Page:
How to Invent a Religion: Part 2

Eschatological Escapades

Eschatology is the theology of endings, the counterpart to ætiology. Eschatologies are as varied as ætiologies, and just as important for shaping religious practice. Norse mythology’s final battle at Ragnarök, the Buddhist prophecy of Maitreya revealing to a once-more-benighted world the concept of dharma, the theme of a time of judgement shared by Judaism, Christianity and Islam: these are all forms of eschatology. When writing about religions that exist, make sure to check what their eschatologies are as well or you might end up making embarrassing claims about a massive group of people. When inventing religions, apply the same rules as established for ætiologies: how will the world end? Are any of the religions right about it? If so, why? And so on.

Sometimes, eschatology relates to the concept of soteriology, the theology of salvation: Norse eschatology is quite bleak, for there will be few survivors: two humans will be left to repopulate the world, and those who did not die in glorious battle will have less than pleasant afterlives, one assumes, if those afterlives even still exist. Insofar as Norse mythology had a soteriological aspect, it was “salvation through battle”. The beginning and the end of all things form part of an epic saga, but they do not explicitly relate to one another: there is no return to primordial fire and ice to begin the cycle anew.

Christian soteriology is, at least in descriptive terms, quite complex, and unlike Norse mythology is directly informed by the relationship between Christian ætiology and Christian eschatology: God creates the universe and puts a man and a woman in charge; they make a huge, tree-shaped mistake; sin and death enter the world; God reconciles wayward humanity through a tree; at the end of time, Jesus will take his bride, the Church, to an eternity of paradise.

This is a paraphrase of the soteriology of Christianity as St John Chrysostom sees it, and it shows how the common thread of ‘beginning – salvation – ending’ or ‘beginning – ending – salvation’ (however one wants to parse it) corresponds to Christian belief. The context of the origin and ending and salvation of humanity’s earthly existence (consisting of a union of man and woman) also informs traditional Christian teaching on marriage, for example. Fictional religions should be informed by their ætiological, soteriological, and eschatological beliefs as well: even if we disagree with what the Noctiminads believe about what constitutes a just war, we should be able to understand why the Noctiminad religion teaches what it does beyond ‘it says so in this book’.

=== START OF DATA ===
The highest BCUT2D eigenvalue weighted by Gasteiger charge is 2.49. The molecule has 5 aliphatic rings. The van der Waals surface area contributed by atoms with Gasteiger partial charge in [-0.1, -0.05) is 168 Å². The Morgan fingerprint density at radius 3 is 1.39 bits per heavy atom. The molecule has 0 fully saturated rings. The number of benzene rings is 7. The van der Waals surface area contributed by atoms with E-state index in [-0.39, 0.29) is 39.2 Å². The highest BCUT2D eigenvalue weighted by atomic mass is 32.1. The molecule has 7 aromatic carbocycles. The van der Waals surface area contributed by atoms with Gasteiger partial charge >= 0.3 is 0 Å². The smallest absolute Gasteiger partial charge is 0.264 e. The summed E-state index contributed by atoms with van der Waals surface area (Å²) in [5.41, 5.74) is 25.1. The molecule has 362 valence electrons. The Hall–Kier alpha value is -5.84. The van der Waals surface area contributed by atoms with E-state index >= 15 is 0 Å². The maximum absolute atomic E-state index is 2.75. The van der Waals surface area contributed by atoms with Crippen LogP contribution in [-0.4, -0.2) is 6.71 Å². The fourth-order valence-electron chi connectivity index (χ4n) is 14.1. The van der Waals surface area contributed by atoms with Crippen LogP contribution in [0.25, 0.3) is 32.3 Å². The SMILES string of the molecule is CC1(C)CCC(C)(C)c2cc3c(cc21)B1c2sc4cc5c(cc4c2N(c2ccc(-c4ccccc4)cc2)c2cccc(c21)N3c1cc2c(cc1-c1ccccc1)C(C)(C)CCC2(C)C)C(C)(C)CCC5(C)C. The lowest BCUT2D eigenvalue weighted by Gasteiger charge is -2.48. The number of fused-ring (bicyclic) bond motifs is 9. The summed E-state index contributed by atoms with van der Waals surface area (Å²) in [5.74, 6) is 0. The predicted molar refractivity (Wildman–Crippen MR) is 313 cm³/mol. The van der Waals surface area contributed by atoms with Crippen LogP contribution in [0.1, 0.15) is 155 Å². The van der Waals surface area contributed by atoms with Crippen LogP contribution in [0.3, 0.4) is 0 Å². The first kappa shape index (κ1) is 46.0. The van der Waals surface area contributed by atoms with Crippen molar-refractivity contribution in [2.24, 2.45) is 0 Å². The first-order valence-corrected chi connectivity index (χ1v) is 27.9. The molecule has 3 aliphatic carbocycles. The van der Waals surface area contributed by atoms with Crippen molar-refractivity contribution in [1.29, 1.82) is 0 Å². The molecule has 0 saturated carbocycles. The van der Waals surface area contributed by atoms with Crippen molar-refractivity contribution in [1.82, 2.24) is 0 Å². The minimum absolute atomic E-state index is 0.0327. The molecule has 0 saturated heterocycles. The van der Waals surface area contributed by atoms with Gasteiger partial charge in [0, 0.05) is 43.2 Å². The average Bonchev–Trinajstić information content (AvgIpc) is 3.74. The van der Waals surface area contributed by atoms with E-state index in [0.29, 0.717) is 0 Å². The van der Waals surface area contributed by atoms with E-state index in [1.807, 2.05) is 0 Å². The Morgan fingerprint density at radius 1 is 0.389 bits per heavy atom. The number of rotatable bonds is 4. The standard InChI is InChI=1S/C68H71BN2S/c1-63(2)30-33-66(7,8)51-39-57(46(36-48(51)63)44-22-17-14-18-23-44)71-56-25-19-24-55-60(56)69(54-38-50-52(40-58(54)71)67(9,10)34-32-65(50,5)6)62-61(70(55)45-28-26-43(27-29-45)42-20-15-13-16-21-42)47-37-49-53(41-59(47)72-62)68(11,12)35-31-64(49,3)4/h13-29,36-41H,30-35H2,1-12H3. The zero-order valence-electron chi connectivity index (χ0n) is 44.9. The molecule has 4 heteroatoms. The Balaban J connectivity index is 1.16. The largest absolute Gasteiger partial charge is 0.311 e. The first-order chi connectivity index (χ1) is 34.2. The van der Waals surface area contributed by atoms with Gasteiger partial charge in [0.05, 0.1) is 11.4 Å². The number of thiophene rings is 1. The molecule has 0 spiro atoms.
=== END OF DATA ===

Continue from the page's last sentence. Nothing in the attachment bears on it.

So, how does this help us build upon our fictional religions?

Our sun-worshipping animists believe that the end will come when, one day, the sun dims and does not brighten. Over four days, it will grow dimmer and dimmer until the great night comes. Then, the strong will devour the weak for warmth until only one remains. If that one is full of virtue, he will become the new sun. If not, he will continue to devour all things, and finally himself, condemning the world to endless oblivion. The writer decides to call them Noctiminads, using the noct- prefix to show their relationship, and preparation for, that long night. Through them, we could perhaps explore themes such as the naturalistic fallacies of the 21st Century, and/or the numinal quality of nature.

Despite lacking an ætiology, our philosophers became Erazafenes, after Erazafa, the ancient philosopher whose writings they follow. Erazafa herself is not believed to have any divine or prophetic status, but rather to have made predictions based on the natural endowments of her intellect. Erazafenes believe that the end will come when they have access to the knowledge of all things. At that point, they will be able to cast off all material inhibitions and become as gods themselves. The Hollow World might continue, but it will continue without them; for all intents and purposes, their eschatology and soteriology (such as it is) is almost solipsistic. Through them we could explore what a godless religion might really look like (drawing on Frank Herbert’s Dune) or criticize technological hubris.

Our anti-Erazafene philosophers become Neognostics. They are light on eschatology, but believe that just because the Hollow World exists today does not mean that it will exist tomorrow, and that if there is going to be an end of things, it should be investigated and then, perhaps, averted. Through them we might examine why philosophical movements never gained the traction that religious movements did, or examine the life of the navel-gazer.

Finally, our traditional hedonists become the Children of the Peach, the peach in question symbolizing joy and pleasure, or referred to by their traditional ethnic group which we have not yet named. There is division amongst them regarding whether or not there will be an end, but all agree that if there is an end, it will come when the shell of the Hollow World is breached. They pray that if/when that day comes, their gods will deliver them. Through them, we could examine utilitarianism as a theological position and/or how action and prayer should be used in response to or to avert disaster.

Having looked at the Beginning and the End, we now have a greater sense of what our fictional religions are about and what place they could take in our writing. They are still fairly abstract, however. These creatures of dust and clay need some fresh air before they will come to life. In my next posts, I hope to look at religion’s head and religion’s heart.

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